Schistosomiasis diagnostic methods include direct parasitological observations (parasite egg detection and miracidium hatching) and indirect serological techniques (antibodies or circulating antigen detection in serum) [6]. Microscopic examination of stool (e.g., the Kato-Katz method and miracidium hatching tests) is considered the gold standard for the detection of schistosomiasis [7]. However, these procedures are time consuming and have limited sensitivity due to great day-to-day fluctuations in egg output [8,9,10], which is not conducive to early diagnosis.

Immunodiagnostic assays, including the test strip assay, enzyme-linked immunosorbent assay (ELISA) and indirect hemagglutination assay (IHA), have high sensitivity and specificity. Nonetheless, ELISA has some shortcomings, such as being time consuming and requiring special equipment and reagents, which make it unsuitable for field screening [11]. IHA has high sensitivity, but the interpretation of the results is subjective. The test strip assay is rapid and convenient, and the results can be read more objectively, which makes it suitable for mass field screening.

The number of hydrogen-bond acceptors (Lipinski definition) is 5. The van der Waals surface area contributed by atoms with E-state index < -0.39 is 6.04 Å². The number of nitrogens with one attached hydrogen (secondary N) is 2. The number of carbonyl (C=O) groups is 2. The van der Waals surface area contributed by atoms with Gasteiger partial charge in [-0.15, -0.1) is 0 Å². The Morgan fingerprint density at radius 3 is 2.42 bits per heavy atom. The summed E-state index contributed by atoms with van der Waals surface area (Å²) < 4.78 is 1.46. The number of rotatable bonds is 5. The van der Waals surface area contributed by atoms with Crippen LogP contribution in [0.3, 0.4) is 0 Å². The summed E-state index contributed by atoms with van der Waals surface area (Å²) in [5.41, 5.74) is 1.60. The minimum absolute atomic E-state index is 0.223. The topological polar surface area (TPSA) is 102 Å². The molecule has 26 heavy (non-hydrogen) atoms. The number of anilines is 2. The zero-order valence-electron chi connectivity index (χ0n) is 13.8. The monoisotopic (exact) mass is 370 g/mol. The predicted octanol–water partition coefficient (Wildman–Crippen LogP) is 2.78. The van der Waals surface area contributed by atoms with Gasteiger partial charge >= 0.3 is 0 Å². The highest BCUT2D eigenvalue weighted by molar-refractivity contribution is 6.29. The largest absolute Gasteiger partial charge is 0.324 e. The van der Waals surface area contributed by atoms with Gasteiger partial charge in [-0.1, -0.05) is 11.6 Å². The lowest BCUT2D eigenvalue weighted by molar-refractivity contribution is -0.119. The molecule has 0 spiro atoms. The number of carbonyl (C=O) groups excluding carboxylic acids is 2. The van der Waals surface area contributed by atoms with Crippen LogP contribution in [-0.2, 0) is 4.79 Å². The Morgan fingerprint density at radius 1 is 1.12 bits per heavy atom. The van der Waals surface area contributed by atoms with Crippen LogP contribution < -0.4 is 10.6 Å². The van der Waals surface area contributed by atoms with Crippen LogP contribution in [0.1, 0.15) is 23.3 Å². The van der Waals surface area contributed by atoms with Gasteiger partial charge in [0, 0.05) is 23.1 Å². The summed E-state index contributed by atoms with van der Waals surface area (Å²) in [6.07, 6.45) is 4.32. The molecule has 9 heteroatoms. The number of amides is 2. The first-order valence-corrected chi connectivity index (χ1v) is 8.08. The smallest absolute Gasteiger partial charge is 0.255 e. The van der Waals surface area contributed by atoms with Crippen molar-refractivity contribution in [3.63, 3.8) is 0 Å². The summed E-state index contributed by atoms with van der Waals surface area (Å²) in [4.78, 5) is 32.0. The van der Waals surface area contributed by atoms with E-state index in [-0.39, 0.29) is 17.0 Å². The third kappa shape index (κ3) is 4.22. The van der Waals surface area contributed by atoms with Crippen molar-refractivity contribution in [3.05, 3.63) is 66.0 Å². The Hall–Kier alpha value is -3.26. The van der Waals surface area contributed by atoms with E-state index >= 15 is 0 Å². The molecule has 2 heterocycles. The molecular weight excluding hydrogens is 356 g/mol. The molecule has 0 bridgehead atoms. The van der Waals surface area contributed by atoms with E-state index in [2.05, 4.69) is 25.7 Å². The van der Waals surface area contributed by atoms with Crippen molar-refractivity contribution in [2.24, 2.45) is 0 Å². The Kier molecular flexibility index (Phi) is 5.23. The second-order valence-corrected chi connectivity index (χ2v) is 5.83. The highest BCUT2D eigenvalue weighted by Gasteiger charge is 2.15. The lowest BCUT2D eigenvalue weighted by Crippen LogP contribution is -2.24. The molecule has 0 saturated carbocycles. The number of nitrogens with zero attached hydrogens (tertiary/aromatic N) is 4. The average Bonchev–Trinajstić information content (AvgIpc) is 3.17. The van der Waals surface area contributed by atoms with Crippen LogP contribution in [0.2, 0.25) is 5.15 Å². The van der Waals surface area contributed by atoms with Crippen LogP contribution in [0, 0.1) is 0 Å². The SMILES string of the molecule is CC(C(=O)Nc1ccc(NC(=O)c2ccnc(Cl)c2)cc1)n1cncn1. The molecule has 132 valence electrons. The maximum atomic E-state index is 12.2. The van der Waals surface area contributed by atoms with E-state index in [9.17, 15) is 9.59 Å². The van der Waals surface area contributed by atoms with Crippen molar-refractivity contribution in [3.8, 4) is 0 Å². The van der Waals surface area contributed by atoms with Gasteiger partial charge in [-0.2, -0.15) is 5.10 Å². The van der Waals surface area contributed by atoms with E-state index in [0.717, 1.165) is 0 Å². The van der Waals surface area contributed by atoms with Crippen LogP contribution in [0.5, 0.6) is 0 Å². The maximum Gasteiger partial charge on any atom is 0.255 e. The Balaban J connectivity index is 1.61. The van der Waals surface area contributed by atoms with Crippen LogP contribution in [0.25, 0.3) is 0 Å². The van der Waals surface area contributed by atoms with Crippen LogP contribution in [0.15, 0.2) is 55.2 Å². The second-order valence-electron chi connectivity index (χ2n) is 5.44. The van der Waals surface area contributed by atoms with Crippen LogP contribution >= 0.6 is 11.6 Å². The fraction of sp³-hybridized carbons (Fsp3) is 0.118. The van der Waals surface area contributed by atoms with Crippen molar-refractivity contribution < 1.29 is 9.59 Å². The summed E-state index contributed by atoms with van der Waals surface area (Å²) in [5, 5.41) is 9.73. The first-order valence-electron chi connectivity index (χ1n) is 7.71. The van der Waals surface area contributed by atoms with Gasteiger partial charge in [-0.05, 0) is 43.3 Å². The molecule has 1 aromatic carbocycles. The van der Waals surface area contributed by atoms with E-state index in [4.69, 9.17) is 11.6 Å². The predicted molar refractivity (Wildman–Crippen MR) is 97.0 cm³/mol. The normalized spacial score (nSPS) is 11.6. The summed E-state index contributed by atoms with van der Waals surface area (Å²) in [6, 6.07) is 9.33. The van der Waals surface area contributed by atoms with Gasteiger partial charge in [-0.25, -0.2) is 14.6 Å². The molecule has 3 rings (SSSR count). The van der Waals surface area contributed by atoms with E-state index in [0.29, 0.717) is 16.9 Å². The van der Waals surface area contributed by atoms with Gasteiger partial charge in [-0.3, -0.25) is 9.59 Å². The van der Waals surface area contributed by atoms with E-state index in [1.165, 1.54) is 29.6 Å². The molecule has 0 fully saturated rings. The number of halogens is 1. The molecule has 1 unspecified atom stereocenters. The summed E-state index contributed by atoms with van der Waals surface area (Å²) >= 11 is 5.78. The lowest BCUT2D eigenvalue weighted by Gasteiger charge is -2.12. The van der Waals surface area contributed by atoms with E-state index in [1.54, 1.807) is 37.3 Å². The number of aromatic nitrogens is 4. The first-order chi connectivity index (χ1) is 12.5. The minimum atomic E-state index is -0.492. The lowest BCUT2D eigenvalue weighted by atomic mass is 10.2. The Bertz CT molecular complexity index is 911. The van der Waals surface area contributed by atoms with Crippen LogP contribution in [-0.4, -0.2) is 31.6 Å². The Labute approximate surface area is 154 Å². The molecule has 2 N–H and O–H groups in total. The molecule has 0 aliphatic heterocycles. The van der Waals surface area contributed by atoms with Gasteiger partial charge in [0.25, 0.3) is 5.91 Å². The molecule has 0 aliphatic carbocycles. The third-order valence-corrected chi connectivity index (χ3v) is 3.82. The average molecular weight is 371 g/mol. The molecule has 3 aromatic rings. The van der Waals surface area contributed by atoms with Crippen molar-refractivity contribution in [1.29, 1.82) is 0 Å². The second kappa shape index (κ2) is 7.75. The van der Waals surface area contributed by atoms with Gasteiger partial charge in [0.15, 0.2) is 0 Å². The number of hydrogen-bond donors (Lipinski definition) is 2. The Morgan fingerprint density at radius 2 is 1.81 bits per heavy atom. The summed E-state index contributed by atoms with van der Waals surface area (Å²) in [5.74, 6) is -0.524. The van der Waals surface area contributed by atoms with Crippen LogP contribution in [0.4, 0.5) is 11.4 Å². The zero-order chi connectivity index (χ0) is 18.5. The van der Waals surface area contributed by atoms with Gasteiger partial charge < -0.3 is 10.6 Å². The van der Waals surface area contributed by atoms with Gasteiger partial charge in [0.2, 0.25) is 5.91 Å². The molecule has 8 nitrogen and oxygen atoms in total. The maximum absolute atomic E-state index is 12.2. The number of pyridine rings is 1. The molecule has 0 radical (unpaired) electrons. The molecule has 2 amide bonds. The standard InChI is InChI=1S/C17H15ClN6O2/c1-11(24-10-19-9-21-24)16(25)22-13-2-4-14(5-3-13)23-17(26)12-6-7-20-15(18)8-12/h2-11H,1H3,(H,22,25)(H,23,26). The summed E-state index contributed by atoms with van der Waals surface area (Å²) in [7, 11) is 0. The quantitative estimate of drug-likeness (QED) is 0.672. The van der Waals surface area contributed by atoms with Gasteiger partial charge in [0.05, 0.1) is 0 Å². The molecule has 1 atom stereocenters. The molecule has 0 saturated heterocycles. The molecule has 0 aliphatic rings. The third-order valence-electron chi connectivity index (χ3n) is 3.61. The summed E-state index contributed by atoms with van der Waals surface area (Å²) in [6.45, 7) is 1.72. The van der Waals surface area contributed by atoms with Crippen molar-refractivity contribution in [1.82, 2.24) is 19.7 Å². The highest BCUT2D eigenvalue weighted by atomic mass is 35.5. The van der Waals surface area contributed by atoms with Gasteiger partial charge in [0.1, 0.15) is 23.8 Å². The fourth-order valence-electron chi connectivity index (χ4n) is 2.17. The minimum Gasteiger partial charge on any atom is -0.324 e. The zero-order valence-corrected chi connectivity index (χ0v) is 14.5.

Conventional test strips for the diagnosis of schistosomiasis include the colloidal gold immunochromatographic assay (GICA) and the dot-immunogold filtration assay (DIGFA). Since the development of the rapid strip assay, it has become the first choice for the rapid diagnosis of schistosomiasis because of its sensitivity, specificity and convenience. However, the immunochromatographic test strip can be used only for qualitative detection. Additionally, the interpretation of the results is subjective. In contrast, the fluorescence immunochromatographic assay (FICA) test strip can be used for qualitative or semiquantitative detection with high sensitivity.